I was on another forum in a post about a different character in a somewhat similar situation where the writer isn’t dealing at all with the ramifications of being imprisoned and losing everything as a result and that’s really helped me put the latest issue of HiC in perspective.

Also sending death threats to writers is just wrong on so many levels. Don’t be that fan.

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Have people actually sent death threats to King? That is stupid and inhuman on many levels.

Also, they know he’s ex-CIA, right?


Yeah, there’s always a cost for doing the right thing or following your dream.
Sometimes it’s your family getting murdered, or your wife getting raped by a C-list villain… Sometimes you just go boom and kill a bunch of other heroes.

Lesson: don’t do the right thing and avoid your dreams.
Everyone will be happier. :slight_smile:

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So it’s realistic that people who’ve experienced trauma and mental health issues become mass murderers?


The biggest problem isn’t that he accidentally killed all those people. The biggest problem is that he decided to cover up the fact by framing two other people and sending others on a wild goose chase. He was obviously not very sorry about his actions if he went through all of this instead of going back and fixing the problem. The problem is that there is no way he can be redeemed after this.


I’m not surprised by the death threats even though there is no reason for them. I’m just surprised that King and DiDio didn’t expect them.


@BatJamags - yea it kind of is. It wouldn’t be realistic for everyone who experienced trauma to become a murderer, but it is a reason why a particular person might.

Worth noting that Wally isn’t a murderer. He didn’t intentionally kill anyone. The deaths were an accident.

The cover-up, now that’s another thing. That was premeditated. That’s the part that’s hard to swallow. But I still think there’s more going on with the coverup than has been revealed.

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@Kent: I don’t believe any writer should go through their careers expecting death threats as a matter of course. At the end of the day these are fictional characters and sending writer’s death threats over how they are being used is asinine and over the top.

In my opinion if you don’t like how a writer is handling a favorite character then maybe you shouldn’t read it and avoid that writer’s works in the future as well. That’s a better thing to do then sending off death threats. At some point someone out there will actually attempt to make their threat a reality and they will start cracking down on people making such threats like they are already doing with threats against schools now.

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I don’t think there is any excuse for a death threat, but considering how upset people got over the BatCat wedding, then I think they should have realized that people would be more upset. I agree that death threats are stupid and are just a way for people to anonymously hide behind a computer. Some people in our country over react to everything, and I think that they should have expected that there would be some fans who would take things way too far. I agree that you don’t have to read the comic and that these are fictional characters, but some people don’t see it that way for some reason. They take everything too personally.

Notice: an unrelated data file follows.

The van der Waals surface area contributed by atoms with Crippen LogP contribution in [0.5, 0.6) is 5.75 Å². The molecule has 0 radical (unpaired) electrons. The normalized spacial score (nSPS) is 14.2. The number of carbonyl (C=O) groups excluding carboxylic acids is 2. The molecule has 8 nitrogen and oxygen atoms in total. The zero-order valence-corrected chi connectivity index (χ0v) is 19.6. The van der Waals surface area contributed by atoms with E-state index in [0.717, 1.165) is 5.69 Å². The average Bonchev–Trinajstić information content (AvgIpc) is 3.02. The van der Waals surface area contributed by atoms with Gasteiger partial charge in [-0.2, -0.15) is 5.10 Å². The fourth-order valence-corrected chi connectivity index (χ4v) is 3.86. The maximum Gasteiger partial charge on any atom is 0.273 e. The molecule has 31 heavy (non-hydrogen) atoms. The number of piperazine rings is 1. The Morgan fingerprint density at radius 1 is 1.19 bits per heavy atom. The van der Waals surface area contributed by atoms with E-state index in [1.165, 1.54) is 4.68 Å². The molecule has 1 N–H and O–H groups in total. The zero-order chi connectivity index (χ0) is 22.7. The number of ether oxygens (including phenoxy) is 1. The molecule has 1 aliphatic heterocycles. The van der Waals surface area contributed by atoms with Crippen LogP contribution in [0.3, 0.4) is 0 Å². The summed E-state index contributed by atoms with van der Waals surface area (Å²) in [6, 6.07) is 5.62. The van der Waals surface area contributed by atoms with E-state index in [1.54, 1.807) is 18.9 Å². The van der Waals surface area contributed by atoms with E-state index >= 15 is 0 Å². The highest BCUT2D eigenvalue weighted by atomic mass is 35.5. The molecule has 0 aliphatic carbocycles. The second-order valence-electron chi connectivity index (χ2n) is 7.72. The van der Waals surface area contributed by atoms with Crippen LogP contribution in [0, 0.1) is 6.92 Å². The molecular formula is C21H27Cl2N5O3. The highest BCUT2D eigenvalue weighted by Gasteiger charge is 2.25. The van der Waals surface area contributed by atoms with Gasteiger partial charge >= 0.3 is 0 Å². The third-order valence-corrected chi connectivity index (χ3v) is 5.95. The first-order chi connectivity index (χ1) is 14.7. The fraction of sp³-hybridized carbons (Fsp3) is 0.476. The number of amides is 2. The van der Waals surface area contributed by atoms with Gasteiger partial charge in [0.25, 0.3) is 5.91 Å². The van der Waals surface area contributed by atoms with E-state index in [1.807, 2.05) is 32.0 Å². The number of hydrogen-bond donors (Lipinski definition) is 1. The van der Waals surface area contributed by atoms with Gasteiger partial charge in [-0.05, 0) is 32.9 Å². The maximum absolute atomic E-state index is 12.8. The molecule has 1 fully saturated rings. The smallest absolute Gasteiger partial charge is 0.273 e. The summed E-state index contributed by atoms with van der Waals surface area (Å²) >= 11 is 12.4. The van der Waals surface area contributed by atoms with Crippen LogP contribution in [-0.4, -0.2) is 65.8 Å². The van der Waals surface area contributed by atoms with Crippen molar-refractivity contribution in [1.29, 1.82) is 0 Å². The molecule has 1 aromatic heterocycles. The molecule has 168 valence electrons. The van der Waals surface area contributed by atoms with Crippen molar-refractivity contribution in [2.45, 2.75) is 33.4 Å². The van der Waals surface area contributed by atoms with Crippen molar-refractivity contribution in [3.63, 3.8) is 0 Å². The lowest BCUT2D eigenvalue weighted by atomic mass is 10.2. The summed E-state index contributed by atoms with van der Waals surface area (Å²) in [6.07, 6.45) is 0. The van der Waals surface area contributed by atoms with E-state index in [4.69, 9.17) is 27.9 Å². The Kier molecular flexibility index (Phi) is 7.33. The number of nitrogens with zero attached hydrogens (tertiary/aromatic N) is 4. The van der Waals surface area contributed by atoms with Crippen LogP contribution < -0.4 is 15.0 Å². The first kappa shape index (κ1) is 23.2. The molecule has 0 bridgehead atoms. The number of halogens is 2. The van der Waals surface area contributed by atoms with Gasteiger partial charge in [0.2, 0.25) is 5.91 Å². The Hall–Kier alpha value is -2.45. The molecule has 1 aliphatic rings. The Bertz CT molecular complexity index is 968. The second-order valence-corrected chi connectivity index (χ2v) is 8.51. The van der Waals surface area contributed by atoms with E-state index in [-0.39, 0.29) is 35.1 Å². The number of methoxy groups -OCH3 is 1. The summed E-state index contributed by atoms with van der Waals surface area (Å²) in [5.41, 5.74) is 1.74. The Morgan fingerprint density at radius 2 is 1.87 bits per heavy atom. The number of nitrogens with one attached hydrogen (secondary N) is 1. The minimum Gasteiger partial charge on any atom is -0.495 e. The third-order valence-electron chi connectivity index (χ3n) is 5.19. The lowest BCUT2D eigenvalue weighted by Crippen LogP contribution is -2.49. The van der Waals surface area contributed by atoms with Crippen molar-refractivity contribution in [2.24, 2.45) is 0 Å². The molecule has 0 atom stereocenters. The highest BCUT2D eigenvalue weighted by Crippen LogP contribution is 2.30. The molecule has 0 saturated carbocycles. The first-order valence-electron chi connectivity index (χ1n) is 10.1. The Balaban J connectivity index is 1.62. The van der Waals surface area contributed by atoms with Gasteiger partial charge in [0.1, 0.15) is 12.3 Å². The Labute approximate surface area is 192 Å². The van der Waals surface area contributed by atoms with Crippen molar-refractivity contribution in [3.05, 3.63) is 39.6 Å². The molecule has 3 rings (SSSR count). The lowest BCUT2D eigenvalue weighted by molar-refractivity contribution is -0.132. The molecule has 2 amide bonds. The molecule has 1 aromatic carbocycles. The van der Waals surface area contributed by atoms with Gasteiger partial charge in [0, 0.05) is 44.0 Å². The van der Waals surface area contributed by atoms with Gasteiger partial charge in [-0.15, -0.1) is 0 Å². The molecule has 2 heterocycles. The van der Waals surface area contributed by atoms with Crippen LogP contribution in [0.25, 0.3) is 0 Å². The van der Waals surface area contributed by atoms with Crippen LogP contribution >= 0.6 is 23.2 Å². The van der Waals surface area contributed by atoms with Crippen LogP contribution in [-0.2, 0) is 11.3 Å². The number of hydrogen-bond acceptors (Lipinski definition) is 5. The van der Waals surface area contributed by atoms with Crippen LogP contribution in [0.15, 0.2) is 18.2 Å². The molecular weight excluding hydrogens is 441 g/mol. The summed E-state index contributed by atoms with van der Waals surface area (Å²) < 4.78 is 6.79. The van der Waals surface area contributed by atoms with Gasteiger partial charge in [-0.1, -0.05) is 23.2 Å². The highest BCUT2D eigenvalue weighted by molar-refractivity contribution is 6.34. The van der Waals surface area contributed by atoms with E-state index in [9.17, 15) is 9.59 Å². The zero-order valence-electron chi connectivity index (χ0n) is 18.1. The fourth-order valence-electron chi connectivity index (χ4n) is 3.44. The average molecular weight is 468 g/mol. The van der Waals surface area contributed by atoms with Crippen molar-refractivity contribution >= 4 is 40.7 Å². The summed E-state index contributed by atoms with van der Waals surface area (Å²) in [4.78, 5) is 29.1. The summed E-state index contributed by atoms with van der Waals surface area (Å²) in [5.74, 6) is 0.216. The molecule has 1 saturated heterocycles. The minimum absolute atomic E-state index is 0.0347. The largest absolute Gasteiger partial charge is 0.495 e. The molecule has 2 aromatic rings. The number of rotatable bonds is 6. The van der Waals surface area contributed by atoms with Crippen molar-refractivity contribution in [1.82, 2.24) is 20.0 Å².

Maybe writers shouldn’t be surprised when readers get upset of things sure but they are only human and so are not perfect so I’m not really bothered by that type of reaction not that I think that they are entirely unaware of fan reactions mind you. Being upset is one thing and I can completely understand that as well as reasonable reactions to that but since these are fictional characters there is really no need to go overboard and actually threaten a person’s life over it. I’ve seen people become so involved in a character that they start to think of themselves as that character.

@batjamags no, ptsd doesn’t make you kill people, but it was an accident. He lashed out, which people with ptsd do. Being a super hero and having the powers he does, is what killed the people.

I agree with the original post, I disagree with the notion that we can’t allow these characters to feel broken and make mistakes every once in a while. Wally is not a murderer; the deaths that occurred in Sanctuary were caused unintentionally by his powers lashing out.

Some people have said that Wally’s dealt with more traumatic things in the past, and that the speed force explosion is a stupid new thing that doesn’t make sense. The truth is that it really doesn’t matter what individual things have happened to Wally before; the accident with his powers was caused by a culmination of stress and anxiety that has been boiling in him for YEARS, the events of rebirth and seeing the testimonies of the rest of Sanctuary pushed him over the edge finally.

And in terms of Wally faking the crime scene and how he can be redeemed, we just have to wait and see. A mystery book like this can’t be judged chapter by chapter, we have to see how it ends. Maybe the good deed he was talking about was finding a way to undo their deaths, or something like that. We have to wait and see.